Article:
• PHI ALPHA THETA: An honor society in history. Member of ACHS.
  • PHI ETA SIGMA - a national academic honor society recognizing exemplary academic achievement of first-year freshmen; any full-time, undergraduate student can be inducted after having achieved a minimum QPA of 3.5 during either academic semester of their first year.
  • PHI SIGMA IOTA: Recognizes students for academic excellence in foreign languages, literatures, and cultures. Member of ACHS.
  • PI SIGMA ALPHA: An honor society in political science.
  • PI THETA EPSILON: To recognize and encourage scholastic excellence in occupational therapy students.
  • PSI CHI: The International Psychology Honor Society. This society recognizes student academic achievement and works to maintain an environment that encourages research and the advancement of the science of psychology.
  • SIGMA BETA DELTA: An honor society established for students in business, it recognizes upperclass students for outstanding academic achievements in their general and major field of study.
  • SIGMA TAU DELTA: A national English honor society.
  • SIGMA THETA TAU: A national honor society for nurses.
  • THETA ALPHA KAPPA: A national honor society in theology/religious studies, its purpose is to honor students in their general and major fields for both academic excellence and service to the community. Member of ACHS.
  • ZETA CHI: A national nursing honor society.

Counseling Center

The Counseling Center, located in Saint Francis Hall, provides confidential, therapeutic services to all full-time students, including individual, marital, and group counseling. Counseling is provided by licensed professional counselors. Students in need of services are encouraged to call for an appointment during regular office hours. The Center is staffed two evenings per week. To schedule an appointment, please call 814-472-3211.

Programming on relevant psycho-social and developmental issues is provided and sponsored by the Center throughout the year. Topics include stress management and relaxation training, sexuality, suicide intervention, dating, substance abuse and family issues. The Center staff can also assist students with information about local community resources. Resource information on mental health issues, chemical dependency and health and wellness is available at the Center and is provided to students upon request.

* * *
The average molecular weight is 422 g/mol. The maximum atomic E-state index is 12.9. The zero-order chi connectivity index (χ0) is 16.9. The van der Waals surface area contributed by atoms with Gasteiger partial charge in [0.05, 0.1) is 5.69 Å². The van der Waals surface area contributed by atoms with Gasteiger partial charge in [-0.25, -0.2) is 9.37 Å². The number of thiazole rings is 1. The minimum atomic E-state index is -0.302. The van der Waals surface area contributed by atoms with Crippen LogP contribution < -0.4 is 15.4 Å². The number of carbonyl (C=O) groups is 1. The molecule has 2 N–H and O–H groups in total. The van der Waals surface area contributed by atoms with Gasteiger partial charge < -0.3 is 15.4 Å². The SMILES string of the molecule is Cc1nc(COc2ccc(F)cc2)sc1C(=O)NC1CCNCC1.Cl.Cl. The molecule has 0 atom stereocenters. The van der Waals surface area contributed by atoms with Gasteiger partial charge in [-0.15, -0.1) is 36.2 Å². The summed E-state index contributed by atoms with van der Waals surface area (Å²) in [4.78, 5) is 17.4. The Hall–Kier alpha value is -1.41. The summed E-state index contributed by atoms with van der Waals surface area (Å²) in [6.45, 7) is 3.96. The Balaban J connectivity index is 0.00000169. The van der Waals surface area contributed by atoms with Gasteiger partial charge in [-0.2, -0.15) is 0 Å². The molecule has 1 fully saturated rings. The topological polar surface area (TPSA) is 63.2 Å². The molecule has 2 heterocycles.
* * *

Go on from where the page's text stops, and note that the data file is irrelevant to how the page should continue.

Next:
Resident students who experience a crisis after regular office hours should contact the Resident Assistant on duty; commuter students should contact University Police at 814-472-3360.

New Student Orientation

The Saint Francis University New Student Orientation Program helps students to learn about all aspects of the University and the environment in which the University community members live. This learning begins with the original mailings to accepted students and through meetings with University personnel, and continues throughout the students’ experiences on the campus.

During the first days at Saint Francis, all new students participate in a program that introduces them to the various offerings and activities of the University. New Student Orientation provides incoming students with opportunities for social interaction, an orientation to the University community and student services, interactive group discussions, chances to become involved in extra/co-curricular programs and leadership/skills development programs. This orientation addresses the concerns of resident, transfer, international, commuter, and non-traditional students. 

Office of Career Services

Monday - Friday 8:30 am - 4:00 pm; Evening hours by appointment

The Office of Career Services, located in Raymond Hall, is designed to provide a wide range of services to assist students and alumni with internship preparation, job searching and career planning. The office strives to teach each student to explore and set career goals and to continue on the best possible path in searching for a job. Assistance with securing internships and full-time employment which is related to the candidate’s interests and goals is a major function of the office. The office also seeks alternative and creative methods of job search assistance by collaborating with various groups both on and off campus.

To launch students into their lifelong career planning, the Office of Career Services offers the following:

  1. Job search assistance
  2. Job search training
  3. Graduate/professional school assistance
  4. Career and educational testing and advising, including career counseling
  5. Internship leads
  6. Etiquette and professionalism coaching
Internship/Job Search Assistance

Utilizing several services, students can receive assistance finding internships, full-time employment, part-time employment or summer jobs. Specifically, students can take advantage of the following services:

  1. On and off campus job/career fairs, which allow students to explore career and job/internship opportunities
  2. Opportunities for students to connect with alumni for career advice and networking purposes, in particular internship leads
  3. On-campus recruiting with employers conducting one-on-one interviews, presentations and information sessions
  4. Up-to-date Career Resources which students can use for career research, internship search, and job search
  5. Utilization of social media and current technologies for the job search
  6. Free resume referral service connecting students with employers
  7. Web-based job posting and career information sites: College Central Network (www.collegecentral.com/stfrancis) and CareerShift (www.francis.careershift.com)
  8. Job search guides and other key resources